By Marcy Stamper
With the deadline to begin construction on Enloe Dam in the rear-view mirror, the Okanogan County Public Utility District (PUD) has “respectfully request[ed]” another two years from the Federal Energy Regulatory Commission (FERC) to get started on the project.
The PUD faced a July 9 construction deadline to start on the 9-megawatt hydroelectric project on the Similkameen River, itself a two-year extension on the original FERC deadline.
But the PUD contends that lawsuits have prevented it from moving ahead with Enloe. “Project development efforts have been hampered by considerable litigation in administrative proceedings and state courts, removing the fulfillment of the construction deadlines from the District’s control,” said the PUD’s attorney in a request submitted to FERC on June 22.
Obtaining a two-year stay is necessary to maintain the PUD’s federal license to build Enloe Dam while the PUD continues “its ongoing diligent efforts to develop the project and seek congressional authorization for further extensions of the statutory deadline,” he wrote.
In the request, the PUD points to litigation over its water rights for Enloe and the need to defend these rights before multiple agencies and courts. “This time-consuming litigation has resulted in a lack of certainty as to its exact water rights,” they said. Knowing the scope of the water rights is necessary to complete the engineering design for Enloe, the PUD contends.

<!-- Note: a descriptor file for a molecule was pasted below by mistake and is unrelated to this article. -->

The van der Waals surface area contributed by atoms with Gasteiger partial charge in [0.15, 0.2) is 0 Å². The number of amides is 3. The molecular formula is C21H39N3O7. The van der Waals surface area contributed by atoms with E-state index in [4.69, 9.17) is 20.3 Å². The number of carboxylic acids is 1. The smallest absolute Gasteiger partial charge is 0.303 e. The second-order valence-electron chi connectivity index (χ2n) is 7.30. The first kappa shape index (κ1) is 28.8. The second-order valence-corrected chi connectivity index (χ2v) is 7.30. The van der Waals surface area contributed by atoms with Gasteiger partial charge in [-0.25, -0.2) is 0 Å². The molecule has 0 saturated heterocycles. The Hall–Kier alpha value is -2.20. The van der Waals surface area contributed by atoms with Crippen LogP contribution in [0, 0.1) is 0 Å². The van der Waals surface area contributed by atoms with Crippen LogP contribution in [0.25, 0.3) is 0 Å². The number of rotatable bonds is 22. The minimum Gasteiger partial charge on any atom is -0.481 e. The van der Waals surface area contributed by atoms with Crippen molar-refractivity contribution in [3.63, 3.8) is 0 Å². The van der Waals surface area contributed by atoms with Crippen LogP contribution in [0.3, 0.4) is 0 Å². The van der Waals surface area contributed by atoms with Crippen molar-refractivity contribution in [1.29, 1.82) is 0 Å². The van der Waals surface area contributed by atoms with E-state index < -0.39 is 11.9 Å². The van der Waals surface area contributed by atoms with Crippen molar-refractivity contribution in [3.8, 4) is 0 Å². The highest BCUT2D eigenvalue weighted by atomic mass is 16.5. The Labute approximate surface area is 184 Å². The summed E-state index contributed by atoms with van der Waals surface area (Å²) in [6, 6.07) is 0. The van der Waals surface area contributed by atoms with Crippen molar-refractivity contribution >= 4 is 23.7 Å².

The lawsuit over water rights, filed by the Center for Environmental Law and Policy and coalition partners in 2012, focused on the amount of water the PUD could divert to produce power and the minimum amount of water required to flow over Similkameen Falls, particularly during the low-flow season.
A Washington state board determined that preserving the aesthetics of the falls is a key objective. But it allowed the PUD to go forward with Enloe and then have the Washington Department of Ecology evaluate the aesthetic impact on the falls once power is generated.
A coalition of about 10 clean-water and environmental groups that have been opposing power generation at Enloe — and instead urging the PUD to remove the dam remnants that have sat in the Similkameen River for almost a century — has been tracking Enloe and the FERC deadline as it approached.
After the PUD filed the request for a stay, the coalition said there is “still great uncertainty with the water available for the project,” said Thomas O’Keefe, Pacific Northwest stewardship director with American Whitewater, by email. Ecology could withdraw the water-right permit completely if studies find that flow levels don’t protect both fish and aesthetics, he said.
The coalition is confident it can find an entity that would assume complete liability for dam removal, said O’Keefe. The PUD has made assumption of liability a condition of dam removal, and has said none of the parties interested in removal have provided sufficient guarantee to protect the PUD.
The original FERC two-year license was issued in 2013, and the PUD obtained a two-year extension. FERC does not typically grant a second extension. Rep. Dan Newhouse (R, Washington’s 4th District) has introduced a bill in the House of Representatives that would authorize FERC to grant additional extensions.
The PUD began the current license-application process with FERC a dozen years ago. The utility previously considered re-energizing the dam in the 1980s and 1990s, but the PUD rescinded those licenses because of economic conditions and uncertainty over fish passage.